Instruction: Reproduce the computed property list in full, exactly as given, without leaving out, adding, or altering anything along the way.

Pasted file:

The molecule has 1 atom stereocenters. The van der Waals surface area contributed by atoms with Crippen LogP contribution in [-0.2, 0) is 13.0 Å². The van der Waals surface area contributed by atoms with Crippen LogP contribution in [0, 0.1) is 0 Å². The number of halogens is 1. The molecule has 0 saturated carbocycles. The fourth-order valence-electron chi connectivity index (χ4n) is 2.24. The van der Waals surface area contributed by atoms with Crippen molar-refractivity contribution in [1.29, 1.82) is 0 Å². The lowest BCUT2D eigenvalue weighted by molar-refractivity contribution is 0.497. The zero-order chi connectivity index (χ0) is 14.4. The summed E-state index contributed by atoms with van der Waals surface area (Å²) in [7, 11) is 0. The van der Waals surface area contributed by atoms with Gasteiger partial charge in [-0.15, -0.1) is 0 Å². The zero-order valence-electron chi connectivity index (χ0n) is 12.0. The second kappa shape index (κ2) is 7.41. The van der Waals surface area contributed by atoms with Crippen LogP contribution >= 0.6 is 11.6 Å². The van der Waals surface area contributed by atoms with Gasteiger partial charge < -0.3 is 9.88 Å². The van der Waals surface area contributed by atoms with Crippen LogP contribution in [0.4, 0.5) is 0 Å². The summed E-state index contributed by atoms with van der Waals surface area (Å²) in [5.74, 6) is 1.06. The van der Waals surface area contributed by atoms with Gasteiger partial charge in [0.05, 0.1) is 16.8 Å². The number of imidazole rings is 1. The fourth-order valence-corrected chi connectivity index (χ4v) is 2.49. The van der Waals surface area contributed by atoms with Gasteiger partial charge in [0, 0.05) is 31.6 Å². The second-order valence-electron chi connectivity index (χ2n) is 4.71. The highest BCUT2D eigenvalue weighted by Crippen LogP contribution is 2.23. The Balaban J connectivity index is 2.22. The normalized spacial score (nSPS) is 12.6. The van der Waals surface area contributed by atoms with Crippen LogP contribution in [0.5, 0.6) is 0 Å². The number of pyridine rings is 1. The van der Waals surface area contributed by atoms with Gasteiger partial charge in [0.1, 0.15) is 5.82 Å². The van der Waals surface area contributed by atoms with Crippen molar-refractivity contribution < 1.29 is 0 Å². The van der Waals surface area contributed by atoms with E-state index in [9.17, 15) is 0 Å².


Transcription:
The molecule has 1 atom stereocenters. The van der Waals surface area contributed by atoms with Crippen LogP contribution in [-0.2, 0) is 13.0 Å². The van der Waals surface area contributed by atoms with Crippen LogP contribution in [0, 0.1) is 0 Å². The number of halogens is 1. The molecule has 0 saturated carbocycles. The fourth-order valence-electron chi connectivity index (χ4n) is 2.24. The van der Waals surface area contributed by atoms with Crippen molar-refractivity contribution in [1.29, 1.82) is 0 Å². The lowest BCUT2D eigenvalue weighted by molar-refractivity contribution is 0.497. The zero-order chi connectivity index (χ0) is 14.4. The summed E-state index contributed by atoms with van der Waals surface area (Å²) in [7, 11) is 0. The van der Waals surface area contributed by atoms with Gasteiger partial charge in [-0.15, -0.1) is 0 Å². The zero-order valence-electron chi connectivity index (χ0n) is 12.0. The second kappa shape index (κ2) is 7.41. The van der Waals surface area contributed by atoms with Crippen LogP contribution >= 0.6 is 11.6 Å². The van der Waals surface area contributed by atoms with Gasteiger partial charge < -0.3 is 9.88 Å². The van der Waals surface area contributed by atoms with Crippen LogP contribution in [0.4, 0.5) is 0 Å². The summed E-state index contributed by atoms with van der Waals surface area (Å²) in [5.74, 6) is 1.06. The van der Waals surface area contributed by atoms with Gasteiger partial charge in [0.05, 0.1) is 16.8 Å². The number of imidazole rings is 1. The fourth-order valence-corrected chi connectivity index (χ4v) is 2.49. The van der Waals surface area contributed by atoms with Gasteiger partial charge in [0, 0.05) is 31.6 Å². The second-order valence-electron chi connectivity index (χ2n) is 4.71. The highest BCUT2D eigenvalue weighted by Crippen LogP contribution is 2.23. The Balaban J connectivity index is 2.22. The normalized spacial score (nSPS) is 12.6. The van der Waals surface area contributed by atoms with Crippen LogP contribution in [0.5, 0.6) is 0 Å². The number of pyridine rings is 1. The van der Waals surface area contributed by atoms with Gasteiger partial charge in [0.1, 0.15) is 5.82 Å². The van der Waals surface area contributed by atoms with Crippen molar-refractivity contribution < 1.29 is 0 Å². The van der Waals surface area contributed by atoms with E-state index in [9.17, 15) is 0 Å².